by Michael Riehn
The United Cardinal Bloggers, of which Whiteyball is a part of, have had recent roundtable discussions on the Cardinals during Spring Training. The Whiteyball staff posed a question for group discussion and you can find the comments in this post:
Question:In your opinion, what would Colby Rasmus have to do to make the team on opening day? Do you take any stock at all in what Colby Rasmus does this spring? In your view, could he go 0 for the rest of Spring and make the team? If not, what is the cut off line?
The consensus I’ve seen is that Rasmus should make the team if he is better than Duncan. Is he in competition with Duncan? With Colby’s struggles and Duncan’s return to health, this becomes a legitimate question. How much more would Duncan have to hit in order to offset Rasmus’ superior defense to be the starter? CHONE projects Duncan with a .799 OPS and Rasmus with a .733 OPS. Do you agree with this?
Would a couple of months dominating Triple A be good for Colby’s confidence? Should the Cardinals take into account his Arbitration status when deciding if he starts the season with the team? What if Colby being in the minors for one-two months means that we get another year out of him before free agency? Does this change your view? Should it change the Cardinals’ view?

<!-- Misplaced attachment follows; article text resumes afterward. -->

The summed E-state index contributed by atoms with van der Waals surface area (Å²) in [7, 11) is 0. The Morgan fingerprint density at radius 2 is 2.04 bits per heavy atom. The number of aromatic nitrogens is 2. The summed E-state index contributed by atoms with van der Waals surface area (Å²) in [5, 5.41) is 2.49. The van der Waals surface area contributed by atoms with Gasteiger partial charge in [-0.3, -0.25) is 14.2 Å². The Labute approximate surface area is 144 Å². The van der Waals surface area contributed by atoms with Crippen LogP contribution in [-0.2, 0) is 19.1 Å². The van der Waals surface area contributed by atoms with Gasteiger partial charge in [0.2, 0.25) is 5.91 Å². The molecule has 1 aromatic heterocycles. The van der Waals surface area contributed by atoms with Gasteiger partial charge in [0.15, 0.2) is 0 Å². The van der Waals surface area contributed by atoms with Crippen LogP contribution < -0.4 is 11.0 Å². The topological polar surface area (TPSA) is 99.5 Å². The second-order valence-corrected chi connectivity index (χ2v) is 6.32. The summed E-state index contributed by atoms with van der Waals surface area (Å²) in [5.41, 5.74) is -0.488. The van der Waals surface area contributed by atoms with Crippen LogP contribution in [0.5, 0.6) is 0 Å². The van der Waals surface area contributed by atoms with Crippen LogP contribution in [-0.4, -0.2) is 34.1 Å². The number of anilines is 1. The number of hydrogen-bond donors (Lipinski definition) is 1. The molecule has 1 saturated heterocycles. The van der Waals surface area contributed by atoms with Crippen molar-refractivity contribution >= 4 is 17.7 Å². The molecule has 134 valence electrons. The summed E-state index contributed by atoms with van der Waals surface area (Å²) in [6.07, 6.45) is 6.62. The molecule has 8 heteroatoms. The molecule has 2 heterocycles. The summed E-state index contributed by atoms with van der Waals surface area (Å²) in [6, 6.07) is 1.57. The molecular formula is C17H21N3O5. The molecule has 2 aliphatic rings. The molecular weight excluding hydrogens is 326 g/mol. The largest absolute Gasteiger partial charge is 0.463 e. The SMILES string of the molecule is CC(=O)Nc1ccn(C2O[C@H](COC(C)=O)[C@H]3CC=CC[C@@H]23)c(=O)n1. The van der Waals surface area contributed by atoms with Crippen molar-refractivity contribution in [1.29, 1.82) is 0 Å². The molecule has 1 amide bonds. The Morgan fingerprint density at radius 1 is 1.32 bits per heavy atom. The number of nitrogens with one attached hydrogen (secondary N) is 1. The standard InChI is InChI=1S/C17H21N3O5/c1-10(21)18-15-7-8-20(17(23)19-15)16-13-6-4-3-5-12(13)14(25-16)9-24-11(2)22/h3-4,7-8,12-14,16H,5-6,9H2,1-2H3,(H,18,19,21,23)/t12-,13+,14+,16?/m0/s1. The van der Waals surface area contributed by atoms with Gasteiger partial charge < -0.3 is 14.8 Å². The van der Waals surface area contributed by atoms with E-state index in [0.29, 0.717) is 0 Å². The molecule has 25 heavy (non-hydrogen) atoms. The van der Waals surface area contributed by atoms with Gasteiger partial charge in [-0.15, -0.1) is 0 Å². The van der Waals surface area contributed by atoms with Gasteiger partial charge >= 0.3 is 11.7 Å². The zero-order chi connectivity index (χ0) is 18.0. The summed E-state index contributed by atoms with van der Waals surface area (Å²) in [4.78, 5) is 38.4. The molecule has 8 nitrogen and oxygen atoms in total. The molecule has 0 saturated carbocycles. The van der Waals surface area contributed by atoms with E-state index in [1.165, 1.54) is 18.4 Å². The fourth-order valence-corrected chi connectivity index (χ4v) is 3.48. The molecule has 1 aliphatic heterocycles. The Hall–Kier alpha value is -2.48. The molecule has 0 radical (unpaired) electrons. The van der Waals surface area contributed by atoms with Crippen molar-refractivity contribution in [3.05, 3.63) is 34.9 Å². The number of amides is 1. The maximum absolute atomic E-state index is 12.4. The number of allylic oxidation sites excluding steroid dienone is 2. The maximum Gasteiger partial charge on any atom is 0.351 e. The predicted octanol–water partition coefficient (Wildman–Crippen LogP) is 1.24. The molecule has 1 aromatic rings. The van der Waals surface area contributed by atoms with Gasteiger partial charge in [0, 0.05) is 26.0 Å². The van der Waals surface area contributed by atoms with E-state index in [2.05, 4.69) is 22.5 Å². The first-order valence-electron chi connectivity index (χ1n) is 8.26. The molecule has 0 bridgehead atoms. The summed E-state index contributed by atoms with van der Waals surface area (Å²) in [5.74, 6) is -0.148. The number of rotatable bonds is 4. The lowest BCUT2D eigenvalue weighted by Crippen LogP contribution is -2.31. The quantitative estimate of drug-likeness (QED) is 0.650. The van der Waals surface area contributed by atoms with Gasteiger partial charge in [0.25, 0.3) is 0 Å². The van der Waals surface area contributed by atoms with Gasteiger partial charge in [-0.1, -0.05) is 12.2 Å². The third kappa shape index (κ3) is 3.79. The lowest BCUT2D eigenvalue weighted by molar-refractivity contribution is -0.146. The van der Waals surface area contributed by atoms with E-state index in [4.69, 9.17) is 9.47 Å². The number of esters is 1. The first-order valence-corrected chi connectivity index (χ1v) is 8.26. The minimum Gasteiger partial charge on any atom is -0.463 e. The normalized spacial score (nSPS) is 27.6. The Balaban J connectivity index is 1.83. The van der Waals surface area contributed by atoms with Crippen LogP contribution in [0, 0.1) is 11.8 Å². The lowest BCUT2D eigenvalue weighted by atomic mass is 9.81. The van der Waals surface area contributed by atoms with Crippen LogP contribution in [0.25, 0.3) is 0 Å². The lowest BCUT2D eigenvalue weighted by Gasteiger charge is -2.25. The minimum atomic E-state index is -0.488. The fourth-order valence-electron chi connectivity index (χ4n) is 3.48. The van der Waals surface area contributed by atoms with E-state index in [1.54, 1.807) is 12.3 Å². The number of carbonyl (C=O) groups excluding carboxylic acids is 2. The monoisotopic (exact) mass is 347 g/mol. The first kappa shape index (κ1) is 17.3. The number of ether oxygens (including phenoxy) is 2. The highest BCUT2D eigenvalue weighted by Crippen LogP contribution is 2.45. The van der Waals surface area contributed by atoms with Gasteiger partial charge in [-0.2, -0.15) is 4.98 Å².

Daniel Shoptaw (c70 at the Bat) Apparently, TLR had a heart-to-heart with Colby… and was encouraged by his play against the Dominican. If nothing else, the lead from first story will be making the rounds for the weekend.
If you had to make the decision right now, though, I think he should go down for a bit. Forget the whole arbitration clock thing (which is not irrelevant nor unimportant), there’s no reason to push him at the major league level when we already have numerous options in the outfield.
I don’t know how much of a competition he is in with Duncan. It would take a lot for Duncan not to make the team, in my opinion. He’s proven himself at the ML level and, if healthy, brings at least power off the bench plus helps spell Pujols if necessary. Not only that, but a healthy and productive few weeks in the bigs could help raise his trade value back up, so to give Mo options when Rasmus is ready.
That said, if Colby goes on a rush, hitting and fielding like we expect he can do and will do in the bigs over the next month, he has to go north. Especially since he should be facing more major league pitchers from this point forward. Eventually you are going to have to pay the man, so if he looks like he can go right now, you forget about the arbitration clock and let him play. But if there’s ever a need for a tiebreaker, that’s a powerful one.
Sarah Purkett (www.labeisbolista.com): Well, here’s hoping Rasmus doesn’t go 0 for the rest of Spring so that it’s not an issue.
As for what he’d have to show, I think as long as he’s able to calm down, he’ll be fine. The coaches know what his talent level is, and they’ll take that into account, but it’s also important for him to show that he’s not going to crumble under the pressure of the big leagues. More than anything, he’s competing against himself right now.